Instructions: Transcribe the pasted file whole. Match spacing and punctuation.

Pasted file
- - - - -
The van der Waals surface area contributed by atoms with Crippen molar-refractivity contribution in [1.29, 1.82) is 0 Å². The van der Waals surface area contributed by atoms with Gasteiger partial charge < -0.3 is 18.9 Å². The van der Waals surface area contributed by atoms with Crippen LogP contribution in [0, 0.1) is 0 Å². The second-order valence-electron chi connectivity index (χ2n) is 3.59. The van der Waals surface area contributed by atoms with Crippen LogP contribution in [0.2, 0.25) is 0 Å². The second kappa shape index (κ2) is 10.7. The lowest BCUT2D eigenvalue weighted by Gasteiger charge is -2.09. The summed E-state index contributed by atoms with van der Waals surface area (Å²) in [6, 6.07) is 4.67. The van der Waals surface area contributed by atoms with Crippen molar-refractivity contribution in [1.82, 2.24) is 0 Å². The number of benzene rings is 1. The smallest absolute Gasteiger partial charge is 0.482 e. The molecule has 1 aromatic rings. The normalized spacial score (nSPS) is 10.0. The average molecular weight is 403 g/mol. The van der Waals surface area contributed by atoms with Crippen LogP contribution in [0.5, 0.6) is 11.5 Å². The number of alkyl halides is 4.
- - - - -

The van der Waals surface area contributed by atoms with Crippen molar-refractivity contribution in [1.29, 1.82) is 0 Å². The van der Waals surface area contributed by atoms with Gasteiger partial charge < -0.3 is 18.9 Å². The van der Waals surface area contributed by atoms with Crippen LogP contribution in [0, 0.1) is 0 Å². The second-order valence-electron chi connectivity index (χ2n) is 3.59. The van der Waals surface area contributed by atoms with Crippen LogP contribution in [0.2, 0.25) is 0 Å². The second kappa shape index (κ2) is 10.7. The lowest BCUT2D eigenvalue weighted by Gasteiger charge is -2.09. The summed E-state index contributed by atoms with van der Waals surface area (Å²) in [6, 6.07) is 4.67. The van der Waals surface area contributed by atoms with Crippen molar-refractivity contribution in [1.82, 2.24) is 0 Å². The number of benzene rings is 1. The smallest absolute Gasteiger partial charge is 0.482 e. The molecule has 1 aromatic rings. The normalized spacial score (nSPS) is 10.0. The average molecular weight is 403 g/mol. The van der Waals surface area contributed by atoms with Crippen LogP contribution in [0.5, 0.6) is 11.5 Å². The number of alkyl halides is 4.